Millions of Children’s Lives, Simple Solutions

“In the category of stunning, heartening, woefully underreported good news: In 2000, an estimated 9.9 million children around the world died before age 5. In 2013, the figure was 6.3 million. That is 3.6 million fewer deaths, even as the world’s population increased by about 1 billion.”

This stat, from Michael Gerson’s article in the Washington Post, reflects the continuing avalanche of positive health trends of the last few decades. Gerson gives a shout out to Gavi, the Vaccine Alliance, an organization that supports vaccinations for some 60% of the world’s children. Gavi does what government programs try but usually fail to deliver–a successful program with low overhead that shuts down when the job is done. Gavi tapers off its subsidization of vaccines over time as local vaccination infrastructure scales up.

We all know how deep and detailed the reporting of the Ebola crisis was. (Now that it’s getting under control we hear much less.) But this much more important story–think of the thousands of children saved from death for every Ebola death–yet stories about vaccinations saving millions never make it to the front page.

Watching Progress Before Your Eyes!

While browsing TED Talks on my iPhone app I discovered the Swedish scientist Hans Rosling.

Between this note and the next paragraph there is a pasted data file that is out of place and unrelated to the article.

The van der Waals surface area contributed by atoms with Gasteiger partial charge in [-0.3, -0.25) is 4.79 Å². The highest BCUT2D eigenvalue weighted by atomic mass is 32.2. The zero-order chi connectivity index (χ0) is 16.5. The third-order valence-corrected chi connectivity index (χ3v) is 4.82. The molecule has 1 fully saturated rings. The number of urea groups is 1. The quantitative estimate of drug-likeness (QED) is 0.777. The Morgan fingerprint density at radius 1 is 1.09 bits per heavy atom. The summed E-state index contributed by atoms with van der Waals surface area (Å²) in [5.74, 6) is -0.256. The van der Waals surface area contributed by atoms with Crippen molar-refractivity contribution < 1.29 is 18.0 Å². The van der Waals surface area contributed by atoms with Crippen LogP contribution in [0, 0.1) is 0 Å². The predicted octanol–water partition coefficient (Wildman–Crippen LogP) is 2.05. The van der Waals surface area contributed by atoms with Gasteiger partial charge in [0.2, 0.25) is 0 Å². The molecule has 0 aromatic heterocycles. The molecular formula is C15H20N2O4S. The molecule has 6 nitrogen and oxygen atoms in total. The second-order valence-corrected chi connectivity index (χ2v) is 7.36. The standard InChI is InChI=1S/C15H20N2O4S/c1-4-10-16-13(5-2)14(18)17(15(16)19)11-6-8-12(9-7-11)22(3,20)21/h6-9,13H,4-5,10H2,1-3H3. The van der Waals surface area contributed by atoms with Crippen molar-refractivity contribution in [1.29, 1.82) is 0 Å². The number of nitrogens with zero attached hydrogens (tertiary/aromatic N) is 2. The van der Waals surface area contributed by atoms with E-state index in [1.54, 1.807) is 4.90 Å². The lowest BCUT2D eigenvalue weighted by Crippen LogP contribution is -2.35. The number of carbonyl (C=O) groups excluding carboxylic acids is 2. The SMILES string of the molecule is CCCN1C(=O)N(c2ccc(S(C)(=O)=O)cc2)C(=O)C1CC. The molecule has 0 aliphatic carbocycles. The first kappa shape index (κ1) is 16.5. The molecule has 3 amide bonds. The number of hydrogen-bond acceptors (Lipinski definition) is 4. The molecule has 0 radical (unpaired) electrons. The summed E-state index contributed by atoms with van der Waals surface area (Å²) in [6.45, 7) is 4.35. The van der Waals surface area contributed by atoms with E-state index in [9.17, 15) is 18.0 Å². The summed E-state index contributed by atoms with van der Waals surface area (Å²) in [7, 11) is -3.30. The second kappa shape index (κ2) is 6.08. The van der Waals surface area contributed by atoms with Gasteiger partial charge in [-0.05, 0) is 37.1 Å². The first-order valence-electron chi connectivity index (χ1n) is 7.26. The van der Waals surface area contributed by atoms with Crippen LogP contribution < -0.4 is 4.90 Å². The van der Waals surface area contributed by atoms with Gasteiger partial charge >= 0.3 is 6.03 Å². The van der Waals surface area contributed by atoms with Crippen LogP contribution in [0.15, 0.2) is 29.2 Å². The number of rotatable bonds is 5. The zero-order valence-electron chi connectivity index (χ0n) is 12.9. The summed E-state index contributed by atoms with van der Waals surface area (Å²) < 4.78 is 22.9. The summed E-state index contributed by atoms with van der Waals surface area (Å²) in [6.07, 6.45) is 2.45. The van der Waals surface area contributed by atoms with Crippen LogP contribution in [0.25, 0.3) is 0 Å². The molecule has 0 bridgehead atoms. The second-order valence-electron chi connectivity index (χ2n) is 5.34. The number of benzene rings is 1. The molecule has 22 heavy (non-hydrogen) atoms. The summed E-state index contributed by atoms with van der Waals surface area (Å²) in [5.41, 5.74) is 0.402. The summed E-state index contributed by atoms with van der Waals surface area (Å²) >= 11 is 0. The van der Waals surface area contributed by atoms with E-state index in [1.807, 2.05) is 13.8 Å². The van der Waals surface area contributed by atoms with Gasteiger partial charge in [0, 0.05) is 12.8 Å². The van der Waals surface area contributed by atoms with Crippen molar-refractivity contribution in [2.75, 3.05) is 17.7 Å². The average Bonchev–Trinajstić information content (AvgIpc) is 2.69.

He and two colleagues have created Gapminder, a beautiful, informative, and elegant web platform for showing global development statistics. You must check this out as it shows how major indicators of development–health, GDP, infant mortality, etc.–change over time.

Now of course not all of the data sets point toward progress, but most do. The increase in CO2 over the decades is ominous and disturbing. But trends in most other areas leave much reason for hope.

Check it out!

Ehrlich’s Population Bomb Was a Dud…

…and Malthus was dead wrong.

As a child in the 70s, I remember watching TV specials with ominous graphs of population explosion. The screen would then cut to a circa 1975 shot of a loud, crowded, polluted New York City. Next a shot of a Biafra baby, then footage from the Vietnam War or the killing fields of Cambodia. Looking back, it’s no wonder that so many of my generation are depressed!

The most famous population doomsdayer was Paul Ehrlich, author of the famous and aptly titled book The Population Bomb. The alarmist tone and dire predictions can be summed up in this excerpt, taken from WikipediaThe battle to feed all of humanity is over. In the 1970s hundreds of millions of people will starve to death in spite of any crash programs embarked upon now. At this late date nothing can prevent a substantial increase in the world death rate…”

So what happened? Well, Ehrlich thought that agricultural production was near its limits, despite the fact that he was living in the midst of the Green Revolution. As it turned out, technological progress improved at a much faster clip than population increases.

Here’s how Bill and Melinda Gates explained it in a recent article in the Wall Street Journal: